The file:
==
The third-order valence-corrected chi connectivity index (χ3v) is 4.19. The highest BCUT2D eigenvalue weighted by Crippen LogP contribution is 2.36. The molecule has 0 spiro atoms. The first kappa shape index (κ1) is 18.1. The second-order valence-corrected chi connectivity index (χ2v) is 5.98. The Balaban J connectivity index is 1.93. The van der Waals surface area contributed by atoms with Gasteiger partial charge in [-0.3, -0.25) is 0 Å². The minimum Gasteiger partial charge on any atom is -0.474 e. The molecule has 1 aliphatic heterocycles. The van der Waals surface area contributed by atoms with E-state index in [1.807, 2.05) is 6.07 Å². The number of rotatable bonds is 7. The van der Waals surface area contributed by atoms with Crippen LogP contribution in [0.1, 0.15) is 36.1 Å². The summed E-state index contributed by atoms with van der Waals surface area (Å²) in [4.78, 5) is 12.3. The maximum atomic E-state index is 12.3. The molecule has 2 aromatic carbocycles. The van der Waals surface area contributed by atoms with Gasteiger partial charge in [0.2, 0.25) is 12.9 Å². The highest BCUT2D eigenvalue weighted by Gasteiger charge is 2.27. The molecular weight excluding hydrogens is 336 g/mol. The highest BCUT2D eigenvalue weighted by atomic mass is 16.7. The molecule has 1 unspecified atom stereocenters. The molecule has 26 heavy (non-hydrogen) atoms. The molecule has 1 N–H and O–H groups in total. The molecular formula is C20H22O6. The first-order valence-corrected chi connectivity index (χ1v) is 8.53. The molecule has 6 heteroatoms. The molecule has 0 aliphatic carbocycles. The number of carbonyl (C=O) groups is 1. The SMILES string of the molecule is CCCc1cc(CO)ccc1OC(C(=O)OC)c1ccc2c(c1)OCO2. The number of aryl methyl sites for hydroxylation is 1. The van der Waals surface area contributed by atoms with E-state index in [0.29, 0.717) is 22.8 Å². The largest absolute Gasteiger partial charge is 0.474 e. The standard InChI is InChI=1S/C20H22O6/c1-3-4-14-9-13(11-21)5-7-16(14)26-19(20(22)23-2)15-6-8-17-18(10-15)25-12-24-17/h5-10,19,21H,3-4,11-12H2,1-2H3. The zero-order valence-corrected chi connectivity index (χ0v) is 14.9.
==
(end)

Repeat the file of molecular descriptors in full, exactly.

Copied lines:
The third-order valence-corrected chi connectivity index (χ3v) is 4.19. The highest BCUT2D eigenvalue weighted by Crippen LogP contribution is 2.36. The molecule has 0 spiro atoms. The first kappa shape index (κ1) is 18.1. The second-order valence-corrected chi connectivity index (χ2v) is 5.98. The Balaban J connectivity index is 1.93. The van der Waals surface area contributed by atoms with Gasteiger partial charge in [-0.3, -0.25) is 0 Å². The minimum Gasteiger partial charge on any atom is -0.474 e. The molecule has 1 aliphatic heterocycles. The van der Waals surface area contributed by atoms with E-state index in [1.807, 2.05) is 6.07 Å². The number of rotatable bonds is 7. The van der Waals surface area contributed by atoms with Crippen LogP contribution in [0.1, 0.15) is 36.1 Å². The summed E-state index contributed by atoms with van der Waals surface area (Å²) in [4.78, 5) is 12.3. The maximum atomic E-state index is 12.3. The molecule has 2 aromatic carbocycles. The van der Waals surface area contributed by atoms with Gasteiger partial charge in [0.2, 0.25) is 12.9 Å². The highest BCUT2D eigenvalue weighted by Gasteiger charge is 2.27. The molecular weight excluding hydrogens is 336 g/mol. The highest BCUT2D eigenvalue weighted by atomic mass is 16.7. The molecule has 1 unspecified atom stereocenters. The molecule has 26 heavy (non-hydrogen) atoms. The molecule has 1 N–H and O–H groups in total. The molecular formula is C20H22O6. The first-order valence-corrected chi connectivity index (χ1v) is 8.53. The molecule has 6 heteroatoms. The molecule has 0 aliphatic carbocycles. The number of carbonyl (C=O) groups is 1. The SMILES string of the molecule is CCCc1cc(CO)ccc1OC(C(=O)OC)c1ccc2c(c1)OCO2. The number of aryl methyl sites for hydroxylation is 1. The van der Waals surface area contributed by atoms with E-state index in [0.29, 0.717) is 22.8 Å². The largest absolute Gasteiger partial charge is 0.474 e. The standard InChI is InChI=1S/C20H22O6/c1-3-4-14-9-13(11-21)5-7-16(14)26-19(20(22)23-2)15-6-8-17-18(10-15)25-12-24-17/h5-10,19,21H,3-4,11-12H2,1-2H3. The zero-order valence-corrected chi connectivity index (χ0v) is 14.9.